Why the butterfly belongs to the invertebrates:
The first animals to evolve were invertebrates. Fossil evidence of invertebrates dates back to the late Precambrian, 600 million years ago. Invertebrates evolved from single-celled microorganisms. Since then, invertebrates have diversified into countless forms. An estimated 97 percent of all species are alive today are invertebrates. Invertebrates are united more by what they lack (a backbone) than by shared characteristics. Invertebrates include animal groups such as sponges, cnidarians, flatworms, molluscs, arthropods, insects, segmented worms, and echinoderms as well as many other lesser-known groups of animals. Scientists are still uncertain exactly how the first invertebrates evolved. Most experts agree that the first invertebrates evolved from single-celled, food-eating microorganisms. Scientists think that these microorganisms formed permanent symbiotic groups and in doing so, they were no longer single-celled, they had become multicellular. When this happened, animals had evolved. Invertebrates do not have bones, a bony skeleton, or a backbone. Instead, they gain structural support for their bodies in different ways. For example, sea anemones have a hydrostatic skeleton that produces support via sheets of muscles and an internal cavity filled with fluid. Other invertebrates such as insects and crustaceans have a hard outer shell or exoskeleton. An estimated 97% of all species are alive today are invertebrates. Of all invertebrates, the insects are by far the most numerous. There are so many species of insects that scientists have yet to discover them all, let alone name or count them. Estimates of the total number of insect fall in the range of 1 to 30 million. There are also some 10,000 species of sponges, 9,000 species of cnidarians, 100,000 species of mollusks, and 75,000 species of arachnids in addition to tens of thousands of species belonging to other lesser known groups. Butterflies...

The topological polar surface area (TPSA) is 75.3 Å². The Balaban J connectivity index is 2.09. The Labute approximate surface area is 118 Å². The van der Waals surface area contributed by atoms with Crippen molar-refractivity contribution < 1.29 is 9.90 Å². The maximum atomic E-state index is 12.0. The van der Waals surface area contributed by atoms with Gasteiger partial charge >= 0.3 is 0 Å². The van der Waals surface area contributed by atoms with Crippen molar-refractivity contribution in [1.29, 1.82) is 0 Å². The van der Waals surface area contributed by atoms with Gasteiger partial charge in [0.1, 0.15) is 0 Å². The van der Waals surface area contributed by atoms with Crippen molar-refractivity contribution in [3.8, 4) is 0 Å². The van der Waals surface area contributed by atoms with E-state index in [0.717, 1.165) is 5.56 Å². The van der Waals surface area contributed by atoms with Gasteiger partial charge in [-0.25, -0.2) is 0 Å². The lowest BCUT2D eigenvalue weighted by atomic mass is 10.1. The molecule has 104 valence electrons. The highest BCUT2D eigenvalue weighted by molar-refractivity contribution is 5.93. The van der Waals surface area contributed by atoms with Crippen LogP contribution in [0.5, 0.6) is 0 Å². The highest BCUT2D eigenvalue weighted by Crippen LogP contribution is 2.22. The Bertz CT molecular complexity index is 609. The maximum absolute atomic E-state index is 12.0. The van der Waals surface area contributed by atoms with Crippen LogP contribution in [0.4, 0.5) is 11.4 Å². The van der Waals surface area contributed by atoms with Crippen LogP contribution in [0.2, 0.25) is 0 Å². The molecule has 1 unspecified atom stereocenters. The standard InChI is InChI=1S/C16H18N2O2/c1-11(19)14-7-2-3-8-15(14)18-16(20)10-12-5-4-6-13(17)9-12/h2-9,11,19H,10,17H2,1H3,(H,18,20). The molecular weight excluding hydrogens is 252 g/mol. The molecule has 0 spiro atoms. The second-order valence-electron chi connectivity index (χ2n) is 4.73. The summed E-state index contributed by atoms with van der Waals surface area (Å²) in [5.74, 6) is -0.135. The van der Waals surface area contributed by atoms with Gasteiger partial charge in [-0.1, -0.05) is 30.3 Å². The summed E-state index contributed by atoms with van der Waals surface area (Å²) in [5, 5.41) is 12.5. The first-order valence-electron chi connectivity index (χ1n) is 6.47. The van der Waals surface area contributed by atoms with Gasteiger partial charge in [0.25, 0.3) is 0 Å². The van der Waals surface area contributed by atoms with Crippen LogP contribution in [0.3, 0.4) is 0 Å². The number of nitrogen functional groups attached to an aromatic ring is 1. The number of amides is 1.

Please join StudyMode to read the full document